Linux Blog

Working with CSV files in Bash

Filed under: Shell Script Sundays — TheLinuxBlog.com at 1:25 pm on Sunday, October 19, 2008

CSV files are very common. Using them with Bash to aid in scripting can be very useful. Here are a some methods of using bash to work with CSV files. These are what I sometimes use when dealing with CSV files in bash, they may work for your CSV’s they may not. I accept no responsibility of the accuracy of these, I’m sure there are better ways of accomplishing the same tasks. If anybody finds other ways or knows better please comment and let me know. Don’t run these on production data, its always a good idea to make backups and test them before using in a production environment. Who knows how your precious data could become mangled due to a wrong number of quotes, terminations or bad regex. Jump for the post (Read on …)

Apache “Directory index forbidden by Options directive:”

Filed under: Quick Linux Tutorials — TheLinuxBlog.com at 9:29 pm on Friday, June 27, 2008

This is a common problem with the Apache web server. It is considered a security risk to show the directory contents by default. Especially those in the root directory. The way to fix this is pretty simple, you first need to make sure that there are no -Index directives in any of the configuration files. In your httpd configuration directory grep with a line number for Options like so:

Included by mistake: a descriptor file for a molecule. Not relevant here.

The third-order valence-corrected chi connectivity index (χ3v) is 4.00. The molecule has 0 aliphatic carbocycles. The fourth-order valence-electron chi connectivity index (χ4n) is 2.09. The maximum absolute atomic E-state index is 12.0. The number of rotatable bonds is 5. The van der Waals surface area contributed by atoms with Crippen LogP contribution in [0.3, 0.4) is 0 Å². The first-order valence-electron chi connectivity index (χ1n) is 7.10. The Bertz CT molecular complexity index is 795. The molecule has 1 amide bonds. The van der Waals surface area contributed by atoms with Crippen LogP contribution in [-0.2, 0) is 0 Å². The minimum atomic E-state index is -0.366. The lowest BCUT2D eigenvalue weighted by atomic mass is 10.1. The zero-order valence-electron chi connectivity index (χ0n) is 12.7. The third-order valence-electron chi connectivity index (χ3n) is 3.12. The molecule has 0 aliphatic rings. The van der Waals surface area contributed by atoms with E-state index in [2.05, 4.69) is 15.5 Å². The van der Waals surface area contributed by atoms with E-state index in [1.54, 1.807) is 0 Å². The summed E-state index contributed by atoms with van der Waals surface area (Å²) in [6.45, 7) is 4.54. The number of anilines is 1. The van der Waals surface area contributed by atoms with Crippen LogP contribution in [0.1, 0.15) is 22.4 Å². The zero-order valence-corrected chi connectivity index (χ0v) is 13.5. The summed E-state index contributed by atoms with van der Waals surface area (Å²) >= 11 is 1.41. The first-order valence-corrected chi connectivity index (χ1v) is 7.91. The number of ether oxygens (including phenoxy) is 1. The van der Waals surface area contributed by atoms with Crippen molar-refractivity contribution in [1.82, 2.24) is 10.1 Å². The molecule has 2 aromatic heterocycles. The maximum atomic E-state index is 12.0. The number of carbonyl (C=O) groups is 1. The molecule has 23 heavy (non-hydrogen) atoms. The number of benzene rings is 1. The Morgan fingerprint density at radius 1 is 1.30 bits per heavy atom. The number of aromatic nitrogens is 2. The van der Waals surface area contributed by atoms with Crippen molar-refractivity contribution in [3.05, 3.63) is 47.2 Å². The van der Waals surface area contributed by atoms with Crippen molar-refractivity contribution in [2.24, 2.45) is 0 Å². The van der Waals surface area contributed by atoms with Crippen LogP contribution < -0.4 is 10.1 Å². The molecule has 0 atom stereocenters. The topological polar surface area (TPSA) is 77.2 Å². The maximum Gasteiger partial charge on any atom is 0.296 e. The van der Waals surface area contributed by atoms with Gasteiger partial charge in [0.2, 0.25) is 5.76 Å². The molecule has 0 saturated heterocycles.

grep -n Options *

If you don’t see any -Indexes then its possible there are included files. Check these directories if you know them, if you don’t grep your configuration file for the Includes:

grep -n Include *

If you’re still getting the test page or a permission denied error after removing the directive that disables Indexes then it may be a permissions issue. Apache needs +x access for all users to enable directory listings. Change the permissions and it should work.

On Fedora there is a file called welcome.conf in the conf.d directory. This can be removed and if you have Options All set, then you should be good to go. On other distributions like Slackware it is easier to accomplish. I wouldn’t recommend allowing any sort of directory listing in a production environment but in my development case, where I only allow access to my test server on a per host basis this is not a big problem.

Also, remember to restart the server after making changes.

Hope this helps, if it doesn’t be sure to drop a comment!